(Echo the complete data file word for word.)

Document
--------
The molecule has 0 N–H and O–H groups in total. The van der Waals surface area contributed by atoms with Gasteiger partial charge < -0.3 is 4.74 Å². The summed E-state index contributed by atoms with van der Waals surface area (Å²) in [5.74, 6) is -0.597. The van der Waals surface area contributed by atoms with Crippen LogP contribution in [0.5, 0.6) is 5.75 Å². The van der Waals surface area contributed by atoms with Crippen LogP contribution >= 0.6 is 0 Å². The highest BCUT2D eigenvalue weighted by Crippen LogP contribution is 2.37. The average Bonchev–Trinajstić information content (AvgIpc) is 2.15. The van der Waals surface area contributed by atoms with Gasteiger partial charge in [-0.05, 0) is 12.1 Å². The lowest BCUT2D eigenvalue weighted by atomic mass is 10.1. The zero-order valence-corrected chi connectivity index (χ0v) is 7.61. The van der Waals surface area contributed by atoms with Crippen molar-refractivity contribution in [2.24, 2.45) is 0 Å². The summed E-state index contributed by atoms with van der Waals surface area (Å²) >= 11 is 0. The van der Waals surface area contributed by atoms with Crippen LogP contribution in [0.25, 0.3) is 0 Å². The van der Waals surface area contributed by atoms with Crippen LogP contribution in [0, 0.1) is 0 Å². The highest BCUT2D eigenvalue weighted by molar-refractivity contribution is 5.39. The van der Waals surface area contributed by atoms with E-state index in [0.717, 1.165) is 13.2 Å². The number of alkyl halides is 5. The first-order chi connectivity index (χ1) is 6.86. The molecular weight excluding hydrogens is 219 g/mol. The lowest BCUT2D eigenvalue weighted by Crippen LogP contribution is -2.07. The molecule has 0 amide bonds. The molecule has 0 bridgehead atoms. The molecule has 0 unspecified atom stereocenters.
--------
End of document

The molecule has 0 N–H and O–H groups in total. The van der Waals surface area contributed by atoms with Gasteiger partial charge < -0.3 is 4.74 Å². The summed E-state index contributed by atoms with van der Waals surface area (Å²) in [5.74, 6) is -0.597. The van der Waals surface area contributed by atoms with Crippen LogP contribution in [0.5, 0.6) is 5.75 Å². The van der Waals surface area contributed by atoms with Crippen LogP contribution >= 0.6 is 0 Å². The highest BCUT2D eigenvalue weighted by Crippen LogP contribution is 2.37. The average Bonchev–Trinajstić information content (AvgIpc) is 2.15. The van der Waals surface area contributed by atoms with Gasteiger partial charge in [-0.05, 0) is 12.1 Å². The lowest BCUT2D eigenvalue weighted by atomic mass is 10.1. The zero-order valence-corrected chi connectivity index (χ0v) is 7.61. The van der Waals surface area contributed by atoms with Crippen molar-refractivity contribution in [2.24, 2.45) is 0 Å². The summed E-state index contributed by atoms with van der Waals surface area (Å²) >= 11 is 0. The van der Waals surface area contributed by atoms with Crippen LogP contribution in [0.25, 0.3) is 0 Å². The van der Waals surface area contributed by atoms with Crippen LogP contribution in [0, 0.1) is 0 Å². The highest BCUT2D eigenvalue weighted by molar-refractivity contribution is 5.39. The van der Waals surface area contributed by atoms with E-state index in [0.717, 1.165) is 13.2 Å². The number of alkyl halides is 5. The first-order chi connectivity index (χ1) is 6.86. The molecular weight excluding hydrogens is 219 g/mol. The lowest BCUT2D eigenvalue weighted by Crippen LogP contribution is -2.07. The molecule has 0 amide bonds. The molecule has 0 bridgehead atoms. The molecule has 0 unspecified atom stereocenters.